Dilemmas of Leadership

Paul Joyce (Nottingham Business School, Nottingham Trent University)

International Journal of Public Sector Management

ISSN: 0951-3558

Article publication date: 1 December 2006



Joyce, P. (2006), "Dilemmas of Leadership", International Journal of Public Sector Management, Vol. 19 No. 7, pp. 715-716. https://doi.org/10.1108/09513550610704725



Emerald Group Publishing Limited

Copyright © 2006, Emerald Group Publishing Limited

This book was not written for the public sector but it does introduce a very interesting idea which is worth considering by public sector leaders and managers. This is the idea that leaders have to handle dilemmas. According to them (2006, p. 3): Every leader faces dilemmas, because leadership involves tough decisions, for which there are no obvious answers. We argue that anyone can prepare for tough decisions, in ways which make for better informed decisions. This is the basis for personal leadership development … .” As we see, Rickards and Clark define dilemmas as issues that are important but hard‐to‐resolve, and they go on to suggest that leaders make decisions which are commitments to act rather than solutions.

Just in case you think the idea of leadership dilemmas is interesting but unlikely to inform leadership development in public services, you might be interested to know that the Dutch civil service recently (2004) designed a leadership development programme, known as the SPS Candidates Programme, based on the assumption that government executives face dilemmas. This programme was, in fact, designed around six specific paradoxes that could be explored as dilemmas that were experienced by senior civil servants. Potential entrants to the programme were told that they would investigate which were easy to handle and which were difficult and that they would be able to connect these dilemmas to personal competencies and also to their stage of personal development. The labels for the paradoxes identified in the programme included “risky security”, “leadership in service” and “autonomous collaboration”.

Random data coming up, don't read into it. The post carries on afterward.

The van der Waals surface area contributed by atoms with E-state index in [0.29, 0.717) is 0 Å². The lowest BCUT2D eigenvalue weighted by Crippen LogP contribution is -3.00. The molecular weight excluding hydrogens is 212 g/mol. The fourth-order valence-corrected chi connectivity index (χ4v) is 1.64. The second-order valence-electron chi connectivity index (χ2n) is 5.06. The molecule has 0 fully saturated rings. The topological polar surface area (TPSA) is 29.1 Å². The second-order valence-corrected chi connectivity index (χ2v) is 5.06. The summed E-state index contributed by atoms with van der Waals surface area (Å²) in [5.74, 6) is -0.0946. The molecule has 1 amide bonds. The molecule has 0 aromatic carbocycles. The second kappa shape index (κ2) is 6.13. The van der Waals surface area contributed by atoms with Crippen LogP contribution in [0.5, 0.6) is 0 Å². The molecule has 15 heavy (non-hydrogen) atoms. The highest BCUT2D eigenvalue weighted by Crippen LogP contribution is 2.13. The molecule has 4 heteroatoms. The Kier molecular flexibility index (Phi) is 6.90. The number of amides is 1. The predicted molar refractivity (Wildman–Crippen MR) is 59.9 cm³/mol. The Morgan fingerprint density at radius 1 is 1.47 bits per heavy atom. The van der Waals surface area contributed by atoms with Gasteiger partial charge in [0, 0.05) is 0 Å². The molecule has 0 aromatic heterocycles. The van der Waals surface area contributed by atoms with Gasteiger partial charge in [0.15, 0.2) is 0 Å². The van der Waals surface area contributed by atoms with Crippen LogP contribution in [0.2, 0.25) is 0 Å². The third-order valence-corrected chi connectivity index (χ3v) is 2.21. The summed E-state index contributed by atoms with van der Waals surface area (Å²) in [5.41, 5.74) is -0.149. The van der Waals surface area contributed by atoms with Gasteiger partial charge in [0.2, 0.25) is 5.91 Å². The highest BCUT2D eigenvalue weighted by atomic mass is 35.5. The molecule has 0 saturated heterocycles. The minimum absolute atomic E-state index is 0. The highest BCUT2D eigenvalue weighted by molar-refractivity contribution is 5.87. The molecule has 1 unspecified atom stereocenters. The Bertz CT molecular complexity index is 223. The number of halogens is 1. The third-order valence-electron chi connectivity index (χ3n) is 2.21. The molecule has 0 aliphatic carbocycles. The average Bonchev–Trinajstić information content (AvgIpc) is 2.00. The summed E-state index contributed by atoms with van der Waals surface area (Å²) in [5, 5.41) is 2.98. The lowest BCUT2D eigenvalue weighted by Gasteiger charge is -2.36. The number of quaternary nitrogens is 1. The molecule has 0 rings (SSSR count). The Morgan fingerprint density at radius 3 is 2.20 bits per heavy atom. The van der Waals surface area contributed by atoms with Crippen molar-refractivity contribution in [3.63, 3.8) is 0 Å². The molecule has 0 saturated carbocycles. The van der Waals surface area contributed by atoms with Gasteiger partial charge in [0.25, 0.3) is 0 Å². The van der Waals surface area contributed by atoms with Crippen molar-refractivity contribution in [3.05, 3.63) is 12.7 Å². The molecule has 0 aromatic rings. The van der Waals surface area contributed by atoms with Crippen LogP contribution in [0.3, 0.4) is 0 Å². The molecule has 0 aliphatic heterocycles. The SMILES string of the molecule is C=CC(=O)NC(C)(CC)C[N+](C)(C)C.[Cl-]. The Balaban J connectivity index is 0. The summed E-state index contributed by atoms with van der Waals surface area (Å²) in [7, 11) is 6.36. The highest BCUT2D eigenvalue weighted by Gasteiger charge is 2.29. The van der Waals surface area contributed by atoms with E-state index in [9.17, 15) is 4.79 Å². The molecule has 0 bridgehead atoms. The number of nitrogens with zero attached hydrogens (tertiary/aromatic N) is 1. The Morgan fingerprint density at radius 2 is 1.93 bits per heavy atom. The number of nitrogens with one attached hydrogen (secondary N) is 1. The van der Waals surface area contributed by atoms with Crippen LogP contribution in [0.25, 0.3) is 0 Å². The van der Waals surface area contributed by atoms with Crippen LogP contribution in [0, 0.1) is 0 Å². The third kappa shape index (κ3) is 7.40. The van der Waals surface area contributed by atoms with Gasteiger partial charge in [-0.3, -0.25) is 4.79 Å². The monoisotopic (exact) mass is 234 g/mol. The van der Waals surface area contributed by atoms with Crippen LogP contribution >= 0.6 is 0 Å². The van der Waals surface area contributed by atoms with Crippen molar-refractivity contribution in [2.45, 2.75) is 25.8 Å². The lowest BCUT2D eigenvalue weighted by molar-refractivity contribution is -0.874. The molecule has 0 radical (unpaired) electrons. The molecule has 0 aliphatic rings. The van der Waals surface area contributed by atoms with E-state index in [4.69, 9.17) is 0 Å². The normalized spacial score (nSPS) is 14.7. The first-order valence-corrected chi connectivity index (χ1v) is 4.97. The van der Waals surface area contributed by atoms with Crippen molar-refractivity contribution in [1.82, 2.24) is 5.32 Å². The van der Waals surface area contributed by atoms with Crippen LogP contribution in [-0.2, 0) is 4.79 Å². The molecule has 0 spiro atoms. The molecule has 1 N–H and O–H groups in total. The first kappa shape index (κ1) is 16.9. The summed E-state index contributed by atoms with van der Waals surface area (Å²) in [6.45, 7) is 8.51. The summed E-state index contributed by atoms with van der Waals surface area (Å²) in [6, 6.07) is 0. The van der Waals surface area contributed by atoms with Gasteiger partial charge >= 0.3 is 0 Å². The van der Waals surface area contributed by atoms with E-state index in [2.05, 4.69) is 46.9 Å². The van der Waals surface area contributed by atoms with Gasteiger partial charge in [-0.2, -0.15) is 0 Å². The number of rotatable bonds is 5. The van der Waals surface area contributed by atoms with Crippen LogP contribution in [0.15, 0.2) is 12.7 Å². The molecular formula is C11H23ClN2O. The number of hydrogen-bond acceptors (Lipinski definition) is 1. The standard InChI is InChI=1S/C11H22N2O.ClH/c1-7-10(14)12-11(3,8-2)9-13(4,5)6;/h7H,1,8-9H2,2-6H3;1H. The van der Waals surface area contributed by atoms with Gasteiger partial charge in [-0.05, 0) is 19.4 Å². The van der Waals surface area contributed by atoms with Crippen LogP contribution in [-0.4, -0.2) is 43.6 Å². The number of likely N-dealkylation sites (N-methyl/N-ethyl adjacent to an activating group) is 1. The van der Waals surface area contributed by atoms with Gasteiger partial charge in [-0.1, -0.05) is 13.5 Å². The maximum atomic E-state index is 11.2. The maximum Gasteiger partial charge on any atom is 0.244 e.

Returning to Rickards and Clark's book, they offer a useful survey of existing ideas in the leadership literature. I particularly liked their inclusion of Jay Conger's ideas on misguided and unbalanced leaders. They note the chief features of this leadership pathology: the individual has a strong belief in the rightness of their vision, and, as a result, they shift from being single‐minded to being obsessive. They become trapped by strategic vision, and are no longer open to fresh information. Their leadership communications become less authentic, and they resort to exclusion and stereotyping to handle resistance.

I also liked the fact that they provided some summaries of research evaluating the effectiveness of leadership development programmes. For example, they have evidence on the effectiveness of programmes by the Center of Creative Leadership. In this case, leadership development involved personal awareness exercises, psychometrics, and facilitated feedback. One study they cite, of 84 respondents participating in programmes over the period April‐November 2002, suggested gains around self‐awareness and leadership capacity.

In summary, it's a useful book because it highlights leadership dilemmas, because of its inclusion of a wide range of ideas from the leadership literature and because it addresses (to some extent) the need for evidence of impact by leadership development programmes.

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